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Life as an Interim: Key Takeaways From Our 2018 Bridging the Gap Report

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Life as an Interim: Key Takeaways From Our 2018 Bridging the Gap Report

In 2018, we published our Bridging the Gap report, which focuses on the communications, digital and marketing interim market. With over 250 responses, the report covered the profile of an interim, IR35, the interim recruitment landscape, as well as case studies on digital marketing and change communications. We’ve already seen several shifts in the market since the report was published, so here are some key takeaways of our 2018 report:

Interims are highly experienced

Interims need to be able to hit the ground running so it’s no surprise that experienced communications and marketing professionals make up the bulk of the interim market. In the report, we found that over 60% of respondents had more than 15 years’ experience. Interims who are brought into an organisation should be able to identify and solve problems within a limited time, whether that’s tackling a change comms programme or revitalising a digital strategy, so having the experience to do so proves vital. However, at VMA GROUP, we’ve seen a shift into more junior communications, digital and marketing interim roles becoming available on the market. This could be due to the changing nature of communications and marketing departments within organisations, but also due to the demands and needs as a result of external forces.

Interims are not put off by IR35

According to a survey by Brookson Legal, more than half of UK firms are considering a blanket approach to IR35, with organisations such as Lloyds Bank, Barclays and GSK already making the decision to not hire limited company contractors. With 67% of respondents in our Bridging the Gap survey stating that they work through a limited company, these kind of decisions could have a drastic impact on project based work within organisations, due to the potential loss of talent. Andy Chamberlain, Deputy Director of Policy at the Association of Independent Professionals and the Self-Employed (IPSE), has stated that a reduction in the number of contractors organisations take on could lead to a drop in overall productivity. Unsurprisingly, we found that 76% of respondents disagree with the government proposal to roll out IR35 to the private sector. However, despite the uncertainty and chaos, we found that 56% of respondents would carry on contracting.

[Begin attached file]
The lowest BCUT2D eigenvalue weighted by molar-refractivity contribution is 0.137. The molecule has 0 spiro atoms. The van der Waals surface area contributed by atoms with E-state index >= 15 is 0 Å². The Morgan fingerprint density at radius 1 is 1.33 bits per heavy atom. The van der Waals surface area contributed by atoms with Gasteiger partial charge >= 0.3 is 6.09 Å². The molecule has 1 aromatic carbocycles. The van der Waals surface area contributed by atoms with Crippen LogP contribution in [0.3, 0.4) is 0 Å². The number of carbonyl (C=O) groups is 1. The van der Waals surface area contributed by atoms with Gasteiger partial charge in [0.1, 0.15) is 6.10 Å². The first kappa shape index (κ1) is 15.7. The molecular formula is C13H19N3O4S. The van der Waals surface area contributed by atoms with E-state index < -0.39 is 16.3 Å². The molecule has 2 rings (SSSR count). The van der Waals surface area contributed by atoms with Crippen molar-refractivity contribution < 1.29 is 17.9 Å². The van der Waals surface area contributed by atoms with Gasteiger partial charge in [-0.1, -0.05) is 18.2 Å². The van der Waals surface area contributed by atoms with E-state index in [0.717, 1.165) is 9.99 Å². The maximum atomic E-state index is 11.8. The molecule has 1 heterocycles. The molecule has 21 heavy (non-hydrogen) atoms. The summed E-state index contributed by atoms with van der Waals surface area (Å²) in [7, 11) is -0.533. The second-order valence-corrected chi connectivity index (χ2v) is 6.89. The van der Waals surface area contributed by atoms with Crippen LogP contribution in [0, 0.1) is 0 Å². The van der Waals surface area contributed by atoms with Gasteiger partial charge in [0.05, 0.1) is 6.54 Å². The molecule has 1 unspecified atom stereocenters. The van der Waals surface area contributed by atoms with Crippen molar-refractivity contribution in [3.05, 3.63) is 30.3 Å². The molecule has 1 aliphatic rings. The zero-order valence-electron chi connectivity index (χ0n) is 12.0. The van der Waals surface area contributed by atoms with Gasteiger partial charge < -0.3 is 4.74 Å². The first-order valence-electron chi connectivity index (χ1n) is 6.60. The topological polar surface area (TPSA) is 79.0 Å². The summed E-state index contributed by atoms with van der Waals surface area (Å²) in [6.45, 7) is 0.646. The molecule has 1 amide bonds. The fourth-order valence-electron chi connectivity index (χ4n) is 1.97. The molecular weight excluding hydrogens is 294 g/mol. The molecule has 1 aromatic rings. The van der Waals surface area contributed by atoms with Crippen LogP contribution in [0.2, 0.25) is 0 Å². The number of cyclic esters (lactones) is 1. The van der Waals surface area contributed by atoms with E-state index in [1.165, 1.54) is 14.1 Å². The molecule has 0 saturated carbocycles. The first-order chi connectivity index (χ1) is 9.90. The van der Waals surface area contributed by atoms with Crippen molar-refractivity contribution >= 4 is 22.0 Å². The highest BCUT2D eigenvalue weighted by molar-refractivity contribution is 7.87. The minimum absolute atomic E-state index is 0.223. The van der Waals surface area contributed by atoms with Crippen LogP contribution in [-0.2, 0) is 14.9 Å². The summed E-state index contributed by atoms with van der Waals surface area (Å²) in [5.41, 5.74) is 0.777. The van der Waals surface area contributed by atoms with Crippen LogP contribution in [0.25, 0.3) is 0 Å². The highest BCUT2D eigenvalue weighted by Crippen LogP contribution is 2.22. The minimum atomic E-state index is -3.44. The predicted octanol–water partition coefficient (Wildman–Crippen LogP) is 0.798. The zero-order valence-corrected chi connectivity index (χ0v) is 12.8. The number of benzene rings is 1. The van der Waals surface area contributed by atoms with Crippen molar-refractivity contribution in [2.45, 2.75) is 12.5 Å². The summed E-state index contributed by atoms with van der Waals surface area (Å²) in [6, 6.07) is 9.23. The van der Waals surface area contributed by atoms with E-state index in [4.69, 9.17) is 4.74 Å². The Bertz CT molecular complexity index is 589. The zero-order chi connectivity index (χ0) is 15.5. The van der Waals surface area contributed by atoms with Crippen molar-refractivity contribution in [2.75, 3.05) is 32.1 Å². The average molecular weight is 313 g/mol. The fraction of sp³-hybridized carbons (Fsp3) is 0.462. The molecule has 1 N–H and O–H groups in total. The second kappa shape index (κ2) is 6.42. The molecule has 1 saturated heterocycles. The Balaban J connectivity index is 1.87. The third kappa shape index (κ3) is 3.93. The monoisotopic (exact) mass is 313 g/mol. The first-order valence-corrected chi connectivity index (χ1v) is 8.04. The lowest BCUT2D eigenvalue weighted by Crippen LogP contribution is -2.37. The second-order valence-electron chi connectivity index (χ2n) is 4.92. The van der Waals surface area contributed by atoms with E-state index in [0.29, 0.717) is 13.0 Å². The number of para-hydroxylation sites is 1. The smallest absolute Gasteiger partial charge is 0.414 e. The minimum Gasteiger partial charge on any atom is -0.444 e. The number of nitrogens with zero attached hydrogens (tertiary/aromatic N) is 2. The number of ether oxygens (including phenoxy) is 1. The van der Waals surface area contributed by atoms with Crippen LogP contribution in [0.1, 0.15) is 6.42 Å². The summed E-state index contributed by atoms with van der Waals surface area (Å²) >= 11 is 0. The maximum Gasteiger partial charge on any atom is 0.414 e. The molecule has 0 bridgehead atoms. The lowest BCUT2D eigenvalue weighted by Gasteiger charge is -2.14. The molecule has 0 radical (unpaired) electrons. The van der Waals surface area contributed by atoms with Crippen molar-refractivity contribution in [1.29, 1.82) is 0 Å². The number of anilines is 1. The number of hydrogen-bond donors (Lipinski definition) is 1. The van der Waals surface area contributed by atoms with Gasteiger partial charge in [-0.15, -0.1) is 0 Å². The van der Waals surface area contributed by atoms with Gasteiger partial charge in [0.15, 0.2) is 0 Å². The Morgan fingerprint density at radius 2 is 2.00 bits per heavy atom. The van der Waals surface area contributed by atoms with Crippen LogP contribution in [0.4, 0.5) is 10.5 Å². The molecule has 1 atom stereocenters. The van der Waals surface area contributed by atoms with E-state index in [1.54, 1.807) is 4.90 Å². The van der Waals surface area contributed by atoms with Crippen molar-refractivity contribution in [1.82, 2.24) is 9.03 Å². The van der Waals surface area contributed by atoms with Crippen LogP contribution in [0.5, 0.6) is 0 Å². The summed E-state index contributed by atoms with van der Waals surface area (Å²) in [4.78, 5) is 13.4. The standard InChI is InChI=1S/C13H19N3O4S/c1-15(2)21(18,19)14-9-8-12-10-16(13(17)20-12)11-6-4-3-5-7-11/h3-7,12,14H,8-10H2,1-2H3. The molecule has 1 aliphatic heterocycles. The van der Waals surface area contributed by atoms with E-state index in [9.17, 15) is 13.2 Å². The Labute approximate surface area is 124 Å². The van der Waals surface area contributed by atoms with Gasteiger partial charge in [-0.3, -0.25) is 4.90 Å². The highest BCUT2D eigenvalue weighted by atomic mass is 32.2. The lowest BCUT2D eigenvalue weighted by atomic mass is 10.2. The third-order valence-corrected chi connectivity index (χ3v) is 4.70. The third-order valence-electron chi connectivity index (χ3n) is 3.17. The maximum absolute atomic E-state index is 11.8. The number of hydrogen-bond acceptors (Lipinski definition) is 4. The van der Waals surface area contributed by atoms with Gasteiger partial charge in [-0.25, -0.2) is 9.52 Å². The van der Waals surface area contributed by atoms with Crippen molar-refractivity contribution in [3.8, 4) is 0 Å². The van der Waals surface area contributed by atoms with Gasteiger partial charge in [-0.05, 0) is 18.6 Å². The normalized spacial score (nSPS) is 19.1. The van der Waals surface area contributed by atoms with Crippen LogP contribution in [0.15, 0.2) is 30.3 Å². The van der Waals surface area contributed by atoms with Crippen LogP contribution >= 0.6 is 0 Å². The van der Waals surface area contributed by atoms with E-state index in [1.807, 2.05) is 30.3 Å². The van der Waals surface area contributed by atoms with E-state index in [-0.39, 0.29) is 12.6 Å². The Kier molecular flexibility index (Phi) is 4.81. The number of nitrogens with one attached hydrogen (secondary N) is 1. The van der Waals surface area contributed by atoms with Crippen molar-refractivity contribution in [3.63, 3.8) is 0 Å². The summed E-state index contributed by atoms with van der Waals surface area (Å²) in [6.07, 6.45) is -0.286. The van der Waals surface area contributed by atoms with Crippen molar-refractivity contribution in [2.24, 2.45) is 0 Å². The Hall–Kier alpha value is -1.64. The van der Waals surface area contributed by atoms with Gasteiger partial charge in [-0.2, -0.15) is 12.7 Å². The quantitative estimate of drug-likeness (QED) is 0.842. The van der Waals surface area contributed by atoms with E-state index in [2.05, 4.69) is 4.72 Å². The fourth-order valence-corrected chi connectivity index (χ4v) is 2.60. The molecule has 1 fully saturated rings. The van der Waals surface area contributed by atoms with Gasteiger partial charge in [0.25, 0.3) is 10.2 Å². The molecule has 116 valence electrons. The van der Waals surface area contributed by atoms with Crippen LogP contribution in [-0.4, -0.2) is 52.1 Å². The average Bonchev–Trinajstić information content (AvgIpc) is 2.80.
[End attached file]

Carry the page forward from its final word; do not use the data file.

Over half of interim assignments are focused on specific jobs, with almost a third of interim assignments focused on change communications

When surveying what’s driving the demand for interim assignments, we found that 55% of respondents were in interim roles created for a specific project. This is prevalent on our internal communications interim desk, where we found a third of interim roles are being driven by change and transformation projects within organisations. With fundamental external forces such as Brexit in play; seeing core British businesses such as Thomas Cook collapse; and the likes of long-lasting retailers such as M&S and John Lewis wavering; the pressure for organisations to keep up with the ever-changing market means making difficult business decisions. As a result, organisations must ensure that their communications teams must be able to effectively communicate these decisions and without the resource to do so, we see more interim roles consequently being created.

Challenges as an interim

We asked what the challenges as an interim over the next 12 months would be and found that one key challenge would be limited resources available. This is a theme we see reoccurring across the communications market, where a cut in spending has impacted the way communications professionals work. Our 2018 Inside Insight report, which focuses on the internal communications market, found that organisations were cutting or keeping departmental budgets the same, despite the demand for internal communications increasing. Such sentiments were also found in our 2018 external communications report, The View, where 48% of communications professionals did not expect their budget to increase. With this in mind, some respondents felt that being able to reach the expectations of the employer with limited resources and time to be one of the biggest challenges as an interim.

Majority of interim roles found are through networks 

If you’re an interim, you know the speed in which interim roles are created and filled, so it’s no surprise that 32% of respondents said that they found their last interim role through their network. The second most popular way to find an interim role was through a recruitment agency, where 29% of respondents found their last interim role. With many organisations not having the right network or knowledge of the communications and marketing market, they will reach out to recruitment agencies like VMA GROUP to find the right candidate for the job quickly. With a variety of day rate and fixed term contract roles from a multitude of organisations, this proves a key reason of why interims source their roles using agencies.

Since the publication of our